How to Measure – Boundary Noise
‘Boundary noise’ is a relatively widely used term but is only a part of Environmental Noise Monitoring and is not specific to any one regulation or standard.
There may be many reasons to measure noise levels at the boundary of an industrial premises, construction site, quarry or even an airport and it will often be done through an agreement between the Local Authority or the various national environment agencies and the site operator.
Section 61 Consent
Section 61 of the Control of Pollution Act 1974 applies to construction or demolition sites where there may be significant impact on the neighbourhood due to the generation of noise and vibration.
Companies can apply for consent to operate under section 61, which means that there will be an agreement as to the maximum levels of noise and vibration that are generated, usually with a monitoring plan and actions where limits are exceeded.
As part of the application, an assessment would normally be required according to BS5228-1:2009 Code of practice for noise and vibration control on construction and open sites – Noise.
If a company chooses not to apply for section 61 consent, the local authority may issue a section 60 notice, which can lead to work being stopped due to complaints of excessive noise or vibration levels.
The preferred location for monitoring sound is always at the receiving property, and certainly for a BS5228 assessment, this would be the case. When it comes to a monitoring plan, however, it is more usual to measure at a site boundary as this is far simpler to affect and is withing the control of the operator. Agreed levels in this case are calculated back from the receiver location.
Monitoring for section 61 application, using BS5228 would normally be carried out at a noise sensitive receptor property if possible. Once consent is granted the monitoring plan will probably state that fixed monitoring equipment should be placed at or near the site boundary, which will often monitor relatively simple parameters every hour. Modern equipment, such as the dBAngel can send that data to a cloud server, which will then send on alerts to management if noise levels are exceeded.
Complaint Remedy (BS 4142)
Complaints about industrial and commercial operations from residents, will normally be assessed according to BS 4142:2014, Methods for rating and assessing industrial and commercial sound. This standard does not go as far as to say what happens if a complaint is found to be reasonable, so one solution may be to agree on maximum boundary levels, that can be monitored with equipment in very much the same way as for Section 61 consent.
Any operation that involves potential pollution of the land, air, or water, must apply for an environmental permit and this includes noise and vibration, where it is not part of a section 61 consent.
Environmental permits are managed by the Environment Agency, Scottish Environment Protection Agency (SEPA), Natural Resources Wales and Northern Ireland Environment Agency.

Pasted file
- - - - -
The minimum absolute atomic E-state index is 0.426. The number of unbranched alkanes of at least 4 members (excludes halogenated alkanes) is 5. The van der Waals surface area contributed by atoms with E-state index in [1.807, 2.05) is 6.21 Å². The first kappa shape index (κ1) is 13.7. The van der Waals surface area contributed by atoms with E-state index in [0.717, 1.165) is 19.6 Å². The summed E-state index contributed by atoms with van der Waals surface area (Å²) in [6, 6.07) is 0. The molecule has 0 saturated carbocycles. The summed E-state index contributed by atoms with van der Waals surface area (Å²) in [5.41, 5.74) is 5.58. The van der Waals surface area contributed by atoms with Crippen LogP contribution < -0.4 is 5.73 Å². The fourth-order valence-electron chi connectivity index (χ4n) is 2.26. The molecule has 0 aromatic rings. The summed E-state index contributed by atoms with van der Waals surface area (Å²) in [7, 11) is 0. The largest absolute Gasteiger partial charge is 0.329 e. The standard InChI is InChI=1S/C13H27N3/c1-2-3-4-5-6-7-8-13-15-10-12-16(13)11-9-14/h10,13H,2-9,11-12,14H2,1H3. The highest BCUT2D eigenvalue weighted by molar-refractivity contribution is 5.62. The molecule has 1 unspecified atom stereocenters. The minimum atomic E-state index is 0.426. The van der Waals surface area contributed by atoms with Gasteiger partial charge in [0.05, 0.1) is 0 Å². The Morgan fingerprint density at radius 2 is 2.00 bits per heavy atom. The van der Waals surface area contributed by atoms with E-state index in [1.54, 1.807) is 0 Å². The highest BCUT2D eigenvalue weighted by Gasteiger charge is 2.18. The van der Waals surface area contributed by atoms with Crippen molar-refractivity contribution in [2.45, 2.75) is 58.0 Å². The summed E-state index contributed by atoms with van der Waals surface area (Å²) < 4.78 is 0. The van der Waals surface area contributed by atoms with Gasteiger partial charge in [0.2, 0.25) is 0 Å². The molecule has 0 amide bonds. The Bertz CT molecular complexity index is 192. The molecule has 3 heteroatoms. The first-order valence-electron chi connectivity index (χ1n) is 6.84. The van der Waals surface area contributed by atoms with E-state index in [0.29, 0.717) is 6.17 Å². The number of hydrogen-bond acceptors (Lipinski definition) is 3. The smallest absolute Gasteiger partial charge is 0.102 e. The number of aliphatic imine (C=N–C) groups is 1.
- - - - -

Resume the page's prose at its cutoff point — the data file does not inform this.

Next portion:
Applying for a permit will often entail an environmental impact assessment (EIA), or environmental risk assessment, which should include noise and vibration and there are specific requirements for such an assessment, which we will deal with in a separate application note.
While the impact assessment will usually involve measurements at the noise sensitive receptor, a permit will often be granted with specific conditions for noise and vibration, which is monitored at the boundary of a site, with a fixed monitoring station.
What is measured?
The conditions put on a section 61 consent, an environmental permit, or those issued by a Local Authority can be almost anything but mostly end up in the form of hourly LAeq levels that must not be exceeded, occasionally with LAMAX added in for good measure and sometimes there might be the need to record any exceedances as audio files, so that the nature of that sound can be determined. The conditions may be based on monitoring at a noise receptor, or on the boundary of the business premises.
The equipment for doing this can be quite simple if all you need is hourly measurements of basic parameters. The complexity comes in the way the data is collected, which in modern equipment, such as the Castle dBAngel may be via the internet, where triggers are set for any number of conditions and alerts sent by email or SMS.
Collecting audio files can also be slightly more challenging as they need someone to listen to them to identify whether the noise trigger event is caused by the site or by something else. We once saw significant exceedances every morning, which turned out to be the dawn chorus!
It may be possible to comply with a permit or Local Authority condition manually, whereby a person would take a hand-held sound meter out to various points at intervals throughout the day to monitor for the maximum permitted levels. This would have to be within the agreement of the licencing authority!
More commonly, a noise monitor or monitors, with weatherproofing would be placed at the relevant point(s) around the boundary. This might be a sound level meter in a box, such as the Castle E-box, or a more permanent solution in a cabinet, like the dBAngel, which would be mounted to a pole or boundary fence.
Powering these systems can come in the form of mains power run from the site, a 12V supply from an external battery box, a solar panel, or a combination of them. There is a separate article on powering environmental sound meters on the Castle Group website.
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